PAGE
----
Tag Archives: PMO

When Cabinet Had the Power

So why don’t we see Prime Minister’s shuffled out any longer?

Ministers are there to front for policy originating in the PMO, and to take the fall when it fails or changes. In a real crisis, a prime minister may choose among several dozen scapegoats.

As in Britain, to some degree, the finance minister (chancellor of the exchequer, in their more elegant style) enjoys some slight independence and prestige. He, alone, cannot be sacked casually.

But that is a function of the national debt, not of any constitutional tradition or other nicety. The country’s credit rating and even consumer confidence require the appearance of a steady hand on the fiscal tiller. A prime minister who exchanged his finance minister every few months for someone a little more plausible and charming would pay for his whimsicality. So would we.

Yet the overall budgetary policy is set from the start, and political adjustments to it (such as stimulus runs) are dictated, from the PMO. It was Jean Chrétien, and not Paul Martin, who decided that something must be done about the deficits, even if it might involve some pain; that in the larger political scheme of things, it would pay off. It was Stephen Harper, and not Jim Flaherty, who decided to resume the “middle course.”

It was Chrétien who cleverly used Martin as his straight man: implicitly allowing him to take the blame for any cuts. That’s how things are done in a PMO-centric universe.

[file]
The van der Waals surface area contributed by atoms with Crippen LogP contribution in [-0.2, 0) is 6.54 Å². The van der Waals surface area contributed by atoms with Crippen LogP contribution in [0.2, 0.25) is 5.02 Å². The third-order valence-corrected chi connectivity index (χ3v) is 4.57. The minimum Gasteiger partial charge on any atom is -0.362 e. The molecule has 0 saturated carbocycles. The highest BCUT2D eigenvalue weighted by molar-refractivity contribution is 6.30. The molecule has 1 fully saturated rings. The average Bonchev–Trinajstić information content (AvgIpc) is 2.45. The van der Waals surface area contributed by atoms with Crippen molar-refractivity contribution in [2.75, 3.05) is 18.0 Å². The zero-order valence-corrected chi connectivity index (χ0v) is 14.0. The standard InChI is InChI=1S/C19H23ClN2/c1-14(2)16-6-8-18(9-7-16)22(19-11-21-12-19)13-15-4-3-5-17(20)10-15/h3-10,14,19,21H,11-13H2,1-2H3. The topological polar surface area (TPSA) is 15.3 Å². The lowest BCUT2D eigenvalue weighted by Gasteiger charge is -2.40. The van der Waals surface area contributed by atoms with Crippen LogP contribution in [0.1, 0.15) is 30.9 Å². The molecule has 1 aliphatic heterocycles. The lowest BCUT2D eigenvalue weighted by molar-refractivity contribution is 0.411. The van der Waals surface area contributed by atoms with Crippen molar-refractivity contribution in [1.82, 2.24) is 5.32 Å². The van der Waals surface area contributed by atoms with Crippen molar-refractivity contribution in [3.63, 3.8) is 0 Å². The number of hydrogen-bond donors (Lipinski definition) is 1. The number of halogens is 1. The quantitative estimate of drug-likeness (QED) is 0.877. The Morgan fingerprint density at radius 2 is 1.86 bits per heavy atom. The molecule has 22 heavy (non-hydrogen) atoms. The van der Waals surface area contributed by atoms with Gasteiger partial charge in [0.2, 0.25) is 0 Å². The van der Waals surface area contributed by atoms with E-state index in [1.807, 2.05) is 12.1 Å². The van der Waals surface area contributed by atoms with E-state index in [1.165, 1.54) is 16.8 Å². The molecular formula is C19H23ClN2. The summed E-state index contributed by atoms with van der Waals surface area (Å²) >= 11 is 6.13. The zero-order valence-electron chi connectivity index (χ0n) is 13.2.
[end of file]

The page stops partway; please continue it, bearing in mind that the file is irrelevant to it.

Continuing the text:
Party discipline in the Commons in turn assures that the prime minister’s decisions stick. A government with a majority and a half-competent chief whip is not going to entertain deviant proposals from its own backbenches, any more than from the opposition’s. That government — i.e. the prime minister and his office staff — will certainly listen, behind closed doors, to political advice from these little people who come from the boondocks. It needs eyes and ears. But they are not there to be negotiated with.

For each of them, in turn, needs the prime minister’s signature on his nomination papers, if he wants to be the party’s candidate again, before an electorate trained to vote party labels. This innovation, designed at minimum to protect the party from the embarrassment of shipping nutjobs aboard, effectively stifled the power of constituency associations. Likewise, party membership meetings can extract from their leader only what he wants to give. Their manifestos mean little during an election campaign, and nothing after.

It is against this background that we view the claims of a member of Parliament to democratic significance. As Pierre Trudeau once said, arrogantly but accurately, “When they are 50 yards from Parliament Hill they are not honourable members, they are just nobodies.” (That’s 45 metres.)

This is not how Parliament was supposed to work, or did work in the ancient past. As recently as 1968, cabinet ministers were often heavy regional warlords. They were selected by prime ministers who had no choice, and could be removed or transferred only with their own co-operation. And before the days of party leadership conventions, a prime minister had to face a cabinet which, if it took a sudden dislike, could turn him out on the street by morning.

We should pine for those days. Read Bagehot to understand what went wrong.